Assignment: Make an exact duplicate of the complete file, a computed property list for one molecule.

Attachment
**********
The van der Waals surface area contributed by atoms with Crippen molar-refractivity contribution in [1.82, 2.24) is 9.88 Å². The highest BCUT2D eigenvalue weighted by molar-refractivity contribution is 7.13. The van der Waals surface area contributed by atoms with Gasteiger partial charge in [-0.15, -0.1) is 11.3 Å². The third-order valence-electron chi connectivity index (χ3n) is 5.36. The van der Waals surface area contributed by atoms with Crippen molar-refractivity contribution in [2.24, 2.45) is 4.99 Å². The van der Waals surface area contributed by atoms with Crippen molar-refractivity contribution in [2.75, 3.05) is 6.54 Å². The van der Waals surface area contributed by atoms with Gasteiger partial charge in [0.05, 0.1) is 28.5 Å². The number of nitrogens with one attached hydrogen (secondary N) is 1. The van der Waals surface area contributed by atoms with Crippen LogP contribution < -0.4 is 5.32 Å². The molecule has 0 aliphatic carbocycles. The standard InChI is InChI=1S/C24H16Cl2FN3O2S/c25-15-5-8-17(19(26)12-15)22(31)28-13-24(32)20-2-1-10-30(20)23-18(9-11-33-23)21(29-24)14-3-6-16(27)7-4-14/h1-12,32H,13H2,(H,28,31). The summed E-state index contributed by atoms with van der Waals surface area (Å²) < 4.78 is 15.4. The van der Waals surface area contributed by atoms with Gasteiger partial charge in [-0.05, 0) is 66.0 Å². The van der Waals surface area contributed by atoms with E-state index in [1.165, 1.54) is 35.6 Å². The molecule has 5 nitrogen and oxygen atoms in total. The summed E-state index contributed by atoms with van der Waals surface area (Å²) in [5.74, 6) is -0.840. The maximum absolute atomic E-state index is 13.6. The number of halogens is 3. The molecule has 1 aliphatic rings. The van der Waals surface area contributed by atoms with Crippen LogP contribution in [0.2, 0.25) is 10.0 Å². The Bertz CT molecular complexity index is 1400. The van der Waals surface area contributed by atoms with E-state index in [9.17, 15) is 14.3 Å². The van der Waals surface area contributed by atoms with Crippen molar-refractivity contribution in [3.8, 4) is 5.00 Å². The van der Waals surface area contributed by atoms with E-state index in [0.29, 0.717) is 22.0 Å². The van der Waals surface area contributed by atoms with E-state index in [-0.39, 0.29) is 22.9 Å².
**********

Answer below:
The van der Waals surface area contributed by atoms with Crippen molar-refractivity contribution in [1.82, 2.24) is 9.88 Å². The highest BCUT2D eigenvalue weighted by molar-refractivity contribution is 7.13. The van der Waals surface area contributed by atoms with Gasteiger partial charge in [-0.15, -0.1) is 11.3 Å². The third-order valence-electron chi connectivity index (χ3n) is 5.36. The van der Waals surface area contributed by atoms with Crippen molar-refractivity contribution in [2.24, 2.45) is 4.99 Å². The van der Waals surface area contributed by atoms with Crippen molar-refractivity contribution in [2.75, 3.05) is 6.54 Å². The van der Waals surface area contributed by atoms with Gasteiger partial charge in [0.05, 0.1) is 28.5 Å². The number of nitrogens with one attached hydrogen (secondary N) is 1. The van der Waals surface area contributed by atoms with Crippen LogP contribution < -0.4 is 5.32 Å². The molecule has 0 aliphatic carbocycles. The standard InChI is InChI=1S/C24H16Cl2FN3O2S/c25-15-5-8-17(19(26)12-15)22(31)28-13-24(32)20-2-1-10-30(20)23-18(9-11-33-23)21(29-24)14-3-6-16(27)7-4-14/h1-12,32H,13H2,(H,28,31). The summed E-state index contributed by atoms with van der Waals surface area (Å²) < 4.78 is 15.4. The van der Waals surface area contributed by atoms with Gasteiger partial charge in [-0.05, 0) is 66.0 Å². The van der Waals surface area contributed by atoms with E-state index in [1.165, 1.54) is 35.6 Å². The molecule has 5 nitrogen and oxygen atoms in total. The summed E-state index contributed by atoms with van der Waals surface area (Å²) in [5.74, 6) is -0.840. The maximum absolute atomic E-state index is 13.6. The number of halogens is 3. The molecule has 1 aliphatic rings. The van der Waals surface area contributed by atoms with Crippen LogP contribution in [0.2, 0.25) is 10.0 Å². The Bertz CT molecular complexity index is 1400. The van der Waals surface area contributed by atoms with E-state index in [9.17, 15) is 14.3 Å². The van der Waals surface area contributed by atoms with Crippen molar-refractivity contribution in [3.8, 4) is 5.00 Å². The van der Waals surface area contributed by atoms with E-state index in [0.29, 0.717) is 22.0 Å². The van der Waals surface area contributed by atoms with E-state index in [-0.39, 0.29) is 22.9 Å².